A parliamentary committee that oversaw an investigation into the financing of political parties and media organizations by Greek banks has been concluded without finding evidence to support criminal allegations against specific politicians, eKathimerini reports.
The parliamentary probe into how the opposition conservative and socialist parties racked up hundreds of millions of euros in unserviced debt while in government, was announced by Alexis Tsipras in March of last year.
The two parties took turns in government for four decades before teaming up in 2012 to form a coalition government to implement Greece’s second international bailout by the EU and the International Monetary Fund.
Centre-right New Democracy party owes €214m, mostly to the formerly state-controlled Agricultural Bank of Greece in loans that have not been serviced for almost a decade. The Panhellenic Socialist Movement (Pasok) owes over €120m, almost all to Agricultural Bank.
But both parties brushed aside the creditors’ proposals on overhauling the financing of political parties and making it more transparent. Under a new leader, Pasok sacked most of its staff and carried out an audit of the party’s accounts but failed to tackle its accumulated debt. New Democracy turned to private sponsors to finance the party’s operations while in government while similarly ignoring its debt.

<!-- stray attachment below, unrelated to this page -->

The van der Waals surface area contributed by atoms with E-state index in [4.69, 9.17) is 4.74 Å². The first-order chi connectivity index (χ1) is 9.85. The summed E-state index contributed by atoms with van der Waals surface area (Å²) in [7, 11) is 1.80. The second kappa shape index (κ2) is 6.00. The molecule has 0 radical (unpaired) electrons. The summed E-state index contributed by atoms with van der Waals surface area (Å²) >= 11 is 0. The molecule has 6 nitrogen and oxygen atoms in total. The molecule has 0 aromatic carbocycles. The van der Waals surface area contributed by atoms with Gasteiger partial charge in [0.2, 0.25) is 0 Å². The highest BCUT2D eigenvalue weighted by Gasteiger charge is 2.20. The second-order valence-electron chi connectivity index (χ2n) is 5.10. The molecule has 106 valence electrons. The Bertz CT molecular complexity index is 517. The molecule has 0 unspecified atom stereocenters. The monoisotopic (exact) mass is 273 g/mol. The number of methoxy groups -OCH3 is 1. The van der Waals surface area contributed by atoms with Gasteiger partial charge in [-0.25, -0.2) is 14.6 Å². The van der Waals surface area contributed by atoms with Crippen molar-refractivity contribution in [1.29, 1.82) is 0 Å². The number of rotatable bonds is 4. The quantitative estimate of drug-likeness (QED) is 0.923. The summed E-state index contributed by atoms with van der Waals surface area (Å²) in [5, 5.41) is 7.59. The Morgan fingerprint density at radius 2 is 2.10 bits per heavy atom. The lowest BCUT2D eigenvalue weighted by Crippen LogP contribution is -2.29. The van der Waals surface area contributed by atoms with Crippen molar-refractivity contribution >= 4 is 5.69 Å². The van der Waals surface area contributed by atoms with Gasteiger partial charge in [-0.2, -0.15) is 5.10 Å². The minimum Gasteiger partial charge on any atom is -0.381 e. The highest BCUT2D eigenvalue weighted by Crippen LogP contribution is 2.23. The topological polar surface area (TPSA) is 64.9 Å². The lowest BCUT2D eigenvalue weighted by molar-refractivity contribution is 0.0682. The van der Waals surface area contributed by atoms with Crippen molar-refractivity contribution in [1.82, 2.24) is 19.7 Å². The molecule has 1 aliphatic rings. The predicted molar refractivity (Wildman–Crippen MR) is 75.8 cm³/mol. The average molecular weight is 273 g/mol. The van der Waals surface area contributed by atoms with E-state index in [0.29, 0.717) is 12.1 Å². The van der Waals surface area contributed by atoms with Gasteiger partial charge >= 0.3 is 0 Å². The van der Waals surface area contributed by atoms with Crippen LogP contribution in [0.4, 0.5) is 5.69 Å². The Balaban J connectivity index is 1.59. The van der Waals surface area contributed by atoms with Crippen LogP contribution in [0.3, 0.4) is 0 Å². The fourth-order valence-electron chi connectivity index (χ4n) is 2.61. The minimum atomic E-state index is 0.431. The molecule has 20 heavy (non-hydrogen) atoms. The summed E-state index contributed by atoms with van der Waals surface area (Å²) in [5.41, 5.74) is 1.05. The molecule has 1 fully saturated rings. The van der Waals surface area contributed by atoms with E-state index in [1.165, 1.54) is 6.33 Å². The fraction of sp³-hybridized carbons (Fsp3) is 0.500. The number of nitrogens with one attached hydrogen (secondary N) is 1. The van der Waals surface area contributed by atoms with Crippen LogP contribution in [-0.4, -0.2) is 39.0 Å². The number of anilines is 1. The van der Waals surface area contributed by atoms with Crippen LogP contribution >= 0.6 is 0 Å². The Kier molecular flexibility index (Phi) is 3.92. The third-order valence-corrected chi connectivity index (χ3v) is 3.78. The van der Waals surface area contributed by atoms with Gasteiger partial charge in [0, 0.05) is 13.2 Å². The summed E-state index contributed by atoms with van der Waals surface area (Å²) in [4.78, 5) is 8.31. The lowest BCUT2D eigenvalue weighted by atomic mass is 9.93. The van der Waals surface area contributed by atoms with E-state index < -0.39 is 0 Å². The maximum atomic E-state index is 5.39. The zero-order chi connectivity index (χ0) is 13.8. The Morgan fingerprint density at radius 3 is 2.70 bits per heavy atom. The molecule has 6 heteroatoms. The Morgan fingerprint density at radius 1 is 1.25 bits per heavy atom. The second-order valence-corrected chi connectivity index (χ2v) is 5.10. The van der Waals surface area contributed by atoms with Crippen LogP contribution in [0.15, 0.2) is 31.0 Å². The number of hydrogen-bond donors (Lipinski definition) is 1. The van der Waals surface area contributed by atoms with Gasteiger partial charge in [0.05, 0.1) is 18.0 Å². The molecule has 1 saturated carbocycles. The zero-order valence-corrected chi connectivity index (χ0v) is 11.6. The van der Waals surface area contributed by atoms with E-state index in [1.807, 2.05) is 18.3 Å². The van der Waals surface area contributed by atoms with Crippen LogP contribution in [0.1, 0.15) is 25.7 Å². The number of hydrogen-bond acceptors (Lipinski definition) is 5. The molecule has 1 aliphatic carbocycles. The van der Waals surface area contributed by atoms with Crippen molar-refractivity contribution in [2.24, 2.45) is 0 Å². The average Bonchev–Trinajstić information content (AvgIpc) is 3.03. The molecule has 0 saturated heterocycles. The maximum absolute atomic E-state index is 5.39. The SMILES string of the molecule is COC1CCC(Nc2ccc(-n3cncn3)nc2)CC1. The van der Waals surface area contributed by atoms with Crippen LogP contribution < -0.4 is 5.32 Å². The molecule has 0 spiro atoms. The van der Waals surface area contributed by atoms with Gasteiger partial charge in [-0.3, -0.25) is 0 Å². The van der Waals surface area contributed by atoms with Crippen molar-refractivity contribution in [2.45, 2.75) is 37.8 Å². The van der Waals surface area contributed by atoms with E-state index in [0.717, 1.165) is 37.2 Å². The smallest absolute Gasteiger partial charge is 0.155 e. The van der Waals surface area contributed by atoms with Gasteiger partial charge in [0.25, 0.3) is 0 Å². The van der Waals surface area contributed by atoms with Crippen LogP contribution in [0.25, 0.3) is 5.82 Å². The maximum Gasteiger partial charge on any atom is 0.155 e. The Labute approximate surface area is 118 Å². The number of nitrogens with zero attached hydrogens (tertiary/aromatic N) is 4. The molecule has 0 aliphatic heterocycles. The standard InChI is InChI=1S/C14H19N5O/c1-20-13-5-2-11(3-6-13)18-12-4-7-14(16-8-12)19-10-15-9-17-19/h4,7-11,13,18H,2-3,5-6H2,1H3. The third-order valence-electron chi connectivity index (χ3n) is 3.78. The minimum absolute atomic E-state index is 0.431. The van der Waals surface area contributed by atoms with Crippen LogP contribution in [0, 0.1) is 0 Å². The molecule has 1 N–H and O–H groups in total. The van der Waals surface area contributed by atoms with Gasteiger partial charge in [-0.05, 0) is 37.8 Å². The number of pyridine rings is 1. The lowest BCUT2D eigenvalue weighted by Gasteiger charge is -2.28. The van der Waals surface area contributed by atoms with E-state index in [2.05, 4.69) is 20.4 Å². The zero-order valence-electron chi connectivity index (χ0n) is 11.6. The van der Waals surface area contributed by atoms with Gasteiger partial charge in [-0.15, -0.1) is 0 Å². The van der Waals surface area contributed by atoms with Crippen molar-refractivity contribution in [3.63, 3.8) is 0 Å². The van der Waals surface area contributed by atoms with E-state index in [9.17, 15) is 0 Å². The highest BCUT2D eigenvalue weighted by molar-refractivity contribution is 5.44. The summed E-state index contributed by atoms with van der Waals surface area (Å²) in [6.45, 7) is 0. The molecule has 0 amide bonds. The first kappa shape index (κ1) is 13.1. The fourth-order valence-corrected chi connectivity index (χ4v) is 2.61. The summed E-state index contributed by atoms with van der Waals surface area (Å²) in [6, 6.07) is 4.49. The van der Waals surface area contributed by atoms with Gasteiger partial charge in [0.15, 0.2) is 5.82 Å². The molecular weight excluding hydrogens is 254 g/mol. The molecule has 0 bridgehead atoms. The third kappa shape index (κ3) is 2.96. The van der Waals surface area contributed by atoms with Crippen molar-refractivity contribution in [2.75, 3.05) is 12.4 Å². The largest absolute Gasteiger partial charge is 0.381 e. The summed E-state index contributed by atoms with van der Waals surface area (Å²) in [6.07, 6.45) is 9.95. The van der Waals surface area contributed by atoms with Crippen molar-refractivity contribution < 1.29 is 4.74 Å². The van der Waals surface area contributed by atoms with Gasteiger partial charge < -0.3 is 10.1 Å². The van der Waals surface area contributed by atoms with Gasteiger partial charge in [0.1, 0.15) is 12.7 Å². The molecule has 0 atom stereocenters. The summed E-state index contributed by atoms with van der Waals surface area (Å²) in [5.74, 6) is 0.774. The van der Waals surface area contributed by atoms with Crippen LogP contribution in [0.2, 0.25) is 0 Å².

Greece’s struggling media groups are believed to have combined non-performing loans of more than €1.2bn owed to the country’s four systemic banks.
The verdict of the investigation was announced to the media Monday by SYRIZA spokesman Spyros Lappas as the report was submitted to political parties. It means that no preliminary inquiry committee will be set up,
With regard to Kathimerini SA, the report gave the company a clean bill of health, saying it was consistent with regard to its commitments to its lenders and that it has no overdue arrears.
The head of the panel, Chania MP Antonis Balomenakis, is to release a summary of the report on Monday before submitting the full document to Parliament Speaker Nikos Voutsis on January 23.
Sources: ekathimerini, FT